President Donald Trump’s aggressive stance on trade is starting to hit American importers where it hurts.
Companies that imported goods from abroad paid a total of $6.2 billion in tariffs in October, a record high for the country and more than double what businesses paid as recently as May 2018, according to a new analysis of monthly import and export data from the U.S. Census Bureau and Department of Agriculture by the lobbying coalition Tariffs Hurt the Heartland.
The increase has been particularly dramatic among products affected by the China 301 tariffs under negotiation between Trump and Chinese president Xi Jinping. October was the first month the Trump administration’s full array of tariffs on $250 billion in Chinese goods went into effect, raising the taxes that U.S. businesses paid on these goods from $1.2 billion in September to $2.6 billion in October. (Until July, these tariffs had held steady at around $400 million per month.)
U.S. companies that export certain goods directly to other countries are also contending with retaliatory tariffs imposed by China, Canada, Mexico, the European Union and others, making their products more expensive to their customers abroad.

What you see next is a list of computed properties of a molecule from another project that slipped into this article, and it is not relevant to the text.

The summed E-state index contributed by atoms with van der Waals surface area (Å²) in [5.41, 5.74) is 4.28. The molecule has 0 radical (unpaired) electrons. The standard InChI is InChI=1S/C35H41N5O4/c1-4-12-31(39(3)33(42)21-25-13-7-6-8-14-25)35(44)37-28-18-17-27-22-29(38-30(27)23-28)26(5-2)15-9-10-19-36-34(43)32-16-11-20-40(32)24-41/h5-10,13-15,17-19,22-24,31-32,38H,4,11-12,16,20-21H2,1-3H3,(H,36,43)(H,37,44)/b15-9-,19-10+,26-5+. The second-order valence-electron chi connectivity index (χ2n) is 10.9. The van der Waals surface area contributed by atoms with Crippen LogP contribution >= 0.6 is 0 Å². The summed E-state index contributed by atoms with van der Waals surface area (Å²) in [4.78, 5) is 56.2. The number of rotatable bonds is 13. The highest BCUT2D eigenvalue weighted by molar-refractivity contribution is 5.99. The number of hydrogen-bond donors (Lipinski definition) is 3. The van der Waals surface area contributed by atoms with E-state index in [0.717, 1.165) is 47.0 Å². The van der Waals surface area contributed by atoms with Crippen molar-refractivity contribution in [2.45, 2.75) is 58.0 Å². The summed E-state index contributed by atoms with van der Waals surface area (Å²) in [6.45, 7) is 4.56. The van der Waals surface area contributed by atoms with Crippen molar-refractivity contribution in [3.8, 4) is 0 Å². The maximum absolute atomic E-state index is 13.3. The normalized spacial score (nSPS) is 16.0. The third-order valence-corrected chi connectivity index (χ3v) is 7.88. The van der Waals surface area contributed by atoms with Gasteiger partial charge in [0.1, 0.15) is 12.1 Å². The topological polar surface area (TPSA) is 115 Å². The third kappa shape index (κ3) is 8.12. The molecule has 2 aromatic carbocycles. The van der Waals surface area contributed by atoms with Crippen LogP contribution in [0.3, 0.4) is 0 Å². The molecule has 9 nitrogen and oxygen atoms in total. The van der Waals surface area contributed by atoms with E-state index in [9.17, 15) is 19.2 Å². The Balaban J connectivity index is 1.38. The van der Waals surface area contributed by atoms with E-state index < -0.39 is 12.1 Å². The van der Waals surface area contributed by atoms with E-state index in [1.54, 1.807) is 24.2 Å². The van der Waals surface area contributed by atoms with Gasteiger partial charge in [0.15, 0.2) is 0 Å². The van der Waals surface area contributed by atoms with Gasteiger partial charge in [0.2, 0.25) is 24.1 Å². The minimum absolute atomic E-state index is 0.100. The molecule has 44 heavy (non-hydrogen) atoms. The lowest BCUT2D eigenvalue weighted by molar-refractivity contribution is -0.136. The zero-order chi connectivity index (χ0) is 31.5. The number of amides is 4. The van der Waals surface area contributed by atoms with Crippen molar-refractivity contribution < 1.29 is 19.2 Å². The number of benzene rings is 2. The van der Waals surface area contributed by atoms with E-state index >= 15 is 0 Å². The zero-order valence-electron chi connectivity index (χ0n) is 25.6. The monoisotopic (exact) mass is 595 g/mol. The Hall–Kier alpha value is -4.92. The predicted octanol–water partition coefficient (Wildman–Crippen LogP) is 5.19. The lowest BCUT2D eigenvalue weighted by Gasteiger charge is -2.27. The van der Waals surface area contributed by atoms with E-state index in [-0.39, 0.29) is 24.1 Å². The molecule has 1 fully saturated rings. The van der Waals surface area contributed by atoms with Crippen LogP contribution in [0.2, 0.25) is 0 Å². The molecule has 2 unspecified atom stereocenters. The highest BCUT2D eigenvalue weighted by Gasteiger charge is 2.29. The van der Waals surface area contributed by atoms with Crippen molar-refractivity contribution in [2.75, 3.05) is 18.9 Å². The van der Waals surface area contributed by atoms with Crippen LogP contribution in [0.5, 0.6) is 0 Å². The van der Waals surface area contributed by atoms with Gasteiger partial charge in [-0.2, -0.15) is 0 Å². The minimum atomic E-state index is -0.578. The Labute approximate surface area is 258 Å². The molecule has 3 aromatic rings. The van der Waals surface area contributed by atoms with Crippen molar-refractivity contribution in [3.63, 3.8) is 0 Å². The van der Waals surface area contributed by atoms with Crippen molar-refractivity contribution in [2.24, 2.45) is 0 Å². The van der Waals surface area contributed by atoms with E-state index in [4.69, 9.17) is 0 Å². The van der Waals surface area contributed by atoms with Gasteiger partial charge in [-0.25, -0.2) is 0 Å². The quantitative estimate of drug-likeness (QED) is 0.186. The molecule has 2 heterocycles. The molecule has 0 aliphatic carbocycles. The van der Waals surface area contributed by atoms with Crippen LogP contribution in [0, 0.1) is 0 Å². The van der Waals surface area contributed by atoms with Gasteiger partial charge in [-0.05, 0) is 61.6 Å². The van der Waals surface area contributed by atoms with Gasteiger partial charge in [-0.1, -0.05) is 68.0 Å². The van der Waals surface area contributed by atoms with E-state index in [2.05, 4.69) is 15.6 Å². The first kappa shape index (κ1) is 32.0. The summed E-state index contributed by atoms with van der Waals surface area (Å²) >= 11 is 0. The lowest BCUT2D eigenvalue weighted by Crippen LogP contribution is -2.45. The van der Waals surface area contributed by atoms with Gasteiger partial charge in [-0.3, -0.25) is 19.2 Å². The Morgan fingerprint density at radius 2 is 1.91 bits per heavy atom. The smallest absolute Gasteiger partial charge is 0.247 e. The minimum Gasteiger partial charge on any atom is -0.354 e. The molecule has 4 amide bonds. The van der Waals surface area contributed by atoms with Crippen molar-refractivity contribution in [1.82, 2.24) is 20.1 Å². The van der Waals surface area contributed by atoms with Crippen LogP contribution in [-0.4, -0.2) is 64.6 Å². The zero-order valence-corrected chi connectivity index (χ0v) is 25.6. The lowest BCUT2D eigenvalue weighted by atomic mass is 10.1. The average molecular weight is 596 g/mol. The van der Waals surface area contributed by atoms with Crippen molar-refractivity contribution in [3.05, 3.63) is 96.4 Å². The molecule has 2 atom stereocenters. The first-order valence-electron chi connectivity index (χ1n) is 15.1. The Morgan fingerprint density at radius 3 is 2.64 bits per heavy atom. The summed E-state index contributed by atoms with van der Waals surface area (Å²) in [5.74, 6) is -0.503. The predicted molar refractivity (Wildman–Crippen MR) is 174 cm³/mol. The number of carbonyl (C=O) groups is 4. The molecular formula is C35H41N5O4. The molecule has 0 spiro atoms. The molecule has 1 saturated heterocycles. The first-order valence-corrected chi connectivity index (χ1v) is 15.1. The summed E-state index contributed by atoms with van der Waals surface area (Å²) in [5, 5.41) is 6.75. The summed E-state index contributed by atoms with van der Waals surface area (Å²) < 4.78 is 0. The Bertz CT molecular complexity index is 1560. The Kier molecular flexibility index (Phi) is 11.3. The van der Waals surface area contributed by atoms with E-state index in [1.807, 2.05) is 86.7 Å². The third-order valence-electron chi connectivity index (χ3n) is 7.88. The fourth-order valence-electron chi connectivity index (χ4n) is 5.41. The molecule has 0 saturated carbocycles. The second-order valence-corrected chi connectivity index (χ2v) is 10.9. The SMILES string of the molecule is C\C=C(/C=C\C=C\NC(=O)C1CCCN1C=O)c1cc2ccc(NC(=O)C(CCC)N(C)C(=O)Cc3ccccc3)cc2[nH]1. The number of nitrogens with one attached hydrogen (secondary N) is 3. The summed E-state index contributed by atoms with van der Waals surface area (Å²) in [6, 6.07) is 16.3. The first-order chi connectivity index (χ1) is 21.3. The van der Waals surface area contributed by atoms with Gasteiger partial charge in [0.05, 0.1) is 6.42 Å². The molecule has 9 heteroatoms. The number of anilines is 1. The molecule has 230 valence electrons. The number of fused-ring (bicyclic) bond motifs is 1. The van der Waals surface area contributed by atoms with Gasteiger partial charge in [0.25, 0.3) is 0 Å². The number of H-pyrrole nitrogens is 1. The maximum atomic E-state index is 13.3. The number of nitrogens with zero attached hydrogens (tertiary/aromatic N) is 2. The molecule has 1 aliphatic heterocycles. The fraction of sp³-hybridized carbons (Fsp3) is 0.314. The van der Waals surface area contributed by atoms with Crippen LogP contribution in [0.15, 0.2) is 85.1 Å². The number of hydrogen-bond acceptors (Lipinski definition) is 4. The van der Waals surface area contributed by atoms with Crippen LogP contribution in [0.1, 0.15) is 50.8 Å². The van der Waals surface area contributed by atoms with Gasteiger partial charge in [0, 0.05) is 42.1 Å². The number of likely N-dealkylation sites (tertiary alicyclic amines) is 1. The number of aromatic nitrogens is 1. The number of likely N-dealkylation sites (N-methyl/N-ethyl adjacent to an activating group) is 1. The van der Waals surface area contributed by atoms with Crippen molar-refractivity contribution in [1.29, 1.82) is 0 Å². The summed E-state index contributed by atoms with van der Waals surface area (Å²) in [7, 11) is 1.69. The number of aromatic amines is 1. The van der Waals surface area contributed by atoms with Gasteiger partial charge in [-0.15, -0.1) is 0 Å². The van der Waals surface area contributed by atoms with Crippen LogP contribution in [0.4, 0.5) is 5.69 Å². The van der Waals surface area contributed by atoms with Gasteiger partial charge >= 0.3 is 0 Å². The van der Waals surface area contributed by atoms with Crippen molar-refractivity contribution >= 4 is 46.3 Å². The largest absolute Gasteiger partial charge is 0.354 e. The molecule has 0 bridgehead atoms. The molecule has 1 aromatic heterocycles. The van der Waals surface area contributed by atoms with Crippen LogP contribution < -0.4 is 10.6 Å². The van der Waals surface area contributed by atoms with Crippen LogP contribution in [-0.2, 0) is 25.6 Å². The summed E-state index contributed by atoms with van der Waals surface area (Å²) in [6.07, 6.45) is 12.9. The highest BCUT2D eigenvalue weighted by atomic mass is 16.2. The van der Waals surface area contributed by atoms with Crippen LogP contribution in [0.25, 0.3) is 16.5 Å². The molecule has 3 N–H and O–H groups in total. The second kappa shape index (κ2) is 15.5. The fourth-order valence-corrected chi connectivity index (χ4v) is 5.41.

On Dec. 1, the U.S. and China agreed not to levy any additional tariffs or raise existing ones while the two countries attempt to reach a deal, so importers shouldn’t see any dramatic increases within the 90-day truce period. However, if the talks fail, Trump has threatened to raise tariffs from 10 percent to 25 percent on a list of goods that includes many consumer products.
Companies that import directly from China are faced with three options: swallow the additional costs themselves, convince their suppliers to lower their prices to lessen the tax burden or pass the costs along to their customers.
Walmart, for its part, has said the latter option may be necessary if the U.S. and China can’t come to a compromise. Speaking to CNBC on Thursday, CEO Doug McMillon said the company was looking to the new year to determine whether any price hikes will be necessary. “We try to go up as little as we can and as late as we can for customers, but there are some categories where over time this will show up,” he said.